Originally Posted by Mebbid
Pb : I would agree with you completely except for the fact that theres no ammonia. Theres too much decomposing biological matter in the tank creating the huge nitrate spike. The bio balls have nothing to do with decreasing the nitrate levels so thay doesnt really make sense either.
My best thought at rhe nutrient source atm is the sand. Where did you get the sand from that you put in your refugium?
sorry Mebbid, but your incorrect.
If the OP is suddenly noticing elevated nitrate levels AFTER replacing the bio media in the sump, the only logical assumption to make is that days earlier there were corresponding spikes in ammonia and nitrite respectively.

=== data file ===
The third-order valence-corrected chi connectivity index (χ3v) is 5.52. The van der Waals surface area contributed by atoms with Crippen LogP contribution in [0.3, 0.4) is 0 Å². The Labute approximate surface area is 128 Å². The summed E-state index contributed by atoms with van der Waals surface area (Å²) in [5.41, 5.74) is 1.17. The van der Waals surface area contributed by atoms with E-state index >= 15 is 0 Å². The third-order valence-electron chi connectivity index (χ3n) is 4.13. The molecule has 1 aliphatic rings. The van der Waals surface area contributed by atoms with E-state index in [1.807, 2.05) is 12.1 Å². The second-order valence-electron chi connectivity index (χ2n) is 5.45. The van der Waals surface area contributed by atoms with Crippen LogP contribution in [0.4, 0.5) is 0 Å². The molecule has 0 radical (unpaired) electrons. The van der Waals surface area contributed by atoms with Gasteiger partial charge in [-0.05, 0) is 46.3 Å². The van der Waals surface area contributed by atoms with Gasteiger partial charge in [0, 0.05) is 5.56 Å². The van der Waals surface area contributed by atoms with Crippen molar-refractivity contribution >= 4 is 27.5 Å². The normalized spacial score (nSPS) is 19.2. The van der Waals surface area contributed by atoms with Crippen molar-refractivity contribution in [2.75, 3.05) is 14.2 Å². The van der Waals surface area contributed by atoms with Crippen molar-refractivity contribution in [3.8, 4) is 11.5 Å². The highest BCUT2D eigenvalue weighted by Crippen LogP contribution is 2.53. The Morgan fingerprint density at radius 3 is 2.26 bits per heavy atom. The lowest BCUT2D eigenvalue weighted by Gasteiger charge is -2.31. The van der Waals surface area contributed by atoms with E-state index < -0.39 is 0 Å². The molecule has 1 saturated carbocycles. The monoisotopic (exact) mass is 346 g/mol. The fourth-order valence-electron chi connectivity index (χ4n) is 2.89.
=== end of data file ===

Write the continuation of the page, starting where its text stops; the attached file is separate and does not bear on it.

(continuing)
Her testing zero ammonia & nitrite NOW tells us nothing about what it was last week, BUT the elevated and climbing nitrate levels do.
That is also the ONLY reason I advise against cleaning the canister at this time, it would possibly make matters worse.
Her system, if the live rocks pictured are the only bio-media in the sump, is very, very under filtered in regards to biological bacteria and the available surface area for it to colonize. The bio-balls, no matter how inefficient, provided much more surface area than the rock in there now.
True, by virtue of their design, bio-balls don't afford much in the way of de-nitrification, but their removal I guarantee is the primary source for this upheaval.
It is that decrease in available surface area in the filter sump that is/will give her issues until a better bio-media is employed and the colonies are allowed to get back up to full strength.
remove/reduce biological filtering capacity=
spikes in ammonia then nitrite=
death and disintegration of corals/inverts=
even more ammonia being produced=
increasing nitrate levels=
more stress and dying corals=
ever worsening water quality
I don't know, the cause and effect progression seems pretty clear to me.